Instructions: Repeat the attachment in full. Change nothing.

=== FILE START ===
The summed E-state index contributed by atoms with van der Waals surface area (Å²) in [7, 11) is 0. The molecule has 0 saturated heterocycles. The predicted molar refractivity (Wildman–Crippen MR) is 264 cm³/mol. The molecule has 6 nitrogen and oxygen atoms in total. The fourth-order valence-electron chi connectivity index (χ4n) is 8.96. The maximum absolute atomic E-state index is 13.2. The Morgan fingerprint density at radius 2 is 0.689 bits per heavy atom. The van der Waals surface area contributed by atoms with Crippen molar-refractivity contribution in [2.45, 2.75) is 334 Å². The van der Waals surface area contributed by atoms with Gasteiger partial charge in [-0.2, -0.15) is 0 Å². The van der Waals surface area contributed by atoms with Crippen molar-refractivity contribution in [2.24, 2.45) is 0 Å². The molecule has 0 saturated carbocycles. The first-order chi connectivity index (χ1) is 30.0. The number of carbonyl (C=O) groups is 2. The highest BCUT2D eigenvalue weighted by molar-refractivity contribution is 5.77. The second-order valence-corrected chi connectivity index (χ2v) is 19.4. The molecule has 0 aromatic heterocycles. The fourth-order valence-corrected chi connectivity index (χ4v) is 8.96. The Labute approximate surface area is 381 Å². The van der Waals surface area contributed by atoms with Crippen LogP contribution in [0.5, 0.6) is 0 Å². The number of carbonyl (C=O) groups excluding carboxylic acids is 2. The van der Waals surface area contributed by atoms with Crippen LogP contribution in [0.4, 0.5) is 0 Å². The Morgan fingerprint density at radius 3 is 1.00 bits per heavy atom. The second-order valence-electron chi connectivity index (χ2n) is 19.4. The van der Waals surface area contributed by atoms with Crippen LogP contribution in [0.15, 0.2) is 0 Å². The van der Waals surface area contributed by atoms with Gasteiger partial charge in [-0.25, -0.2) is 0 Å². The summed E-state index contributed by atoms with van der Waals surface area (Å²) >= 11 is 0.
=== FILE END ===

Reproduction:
The summed E-state index contributed by atoms with van der Waals surface area (Å²) in [7, 11) is 0. The molecule has 0 saturated heterocycles. The predicted molar refractivity (Wildman–Crippen MR) is 264 cm³/mol. The molecule has 6 nitrogen and oxygen atoms in total. The fourth-order valence-electron chi connectivity index (χ4n) is 8.96. The maximum absolute atomic E-state index is 13.2. The Morgan fingerprint density at radius 2 is 0.689 bits per heavy atom. The van der Waals surface area contributed by atoms with Crippen molar-refractivity contribution in [2.45, 2.75) is 334 Å². The van der Waals surface area contributed by atoms with Gasteiger partial charge in [-0.2, -0.15) is 0 Å². The van der Waals surface area contributed by atoms with Crippen molar-refractivity contribution in [2.24, 2.45) is 0 Å². The molecule has 0 saturated carbocycles. The first-order chi connectivity index (χ1) is 30.0. The number of carbonyl (C=O) groups is 2. The highest BCUT2D eigenvalue weighted by molar-refractivity contribution is 5.77. The second-order valence-corrected chi connectivity index (χ2v) is 19.4. The molecule has 0 aromatic heterocycles. The fourth-order valence-corrected chi connectivity index (χ4v) is 8.96. The Labute approximate surface area is 381 Å². The van der Waals surface area contributed by atoms with Crippen LogP contribution in [0.5, 0.6) is 0 Å². The number of carbonyl (C=O) groups excluding carboxylic acids is 2. The van der Waals surface area contributed by atoms with Crippen LogP contribution in [0.4, 0.5) is 0 Å². The Morgan fingerprint density at radius 3 is 1.00 bits per heavy atom. The second-order valence-electron chi connectivity index (χ2n) is 19.4. The van der Waals surface area contributed by atoms with Crippen LogP contribution in [0.15, 0.2) is 0 Å². The van der Waals surface area contributed by atoms with Gasteiger partial charge in [-0.25, -0.2) is 0 Å². The summed E-state index contributed by atoms with van der Waals surface area (Å²) >= 11 is 0.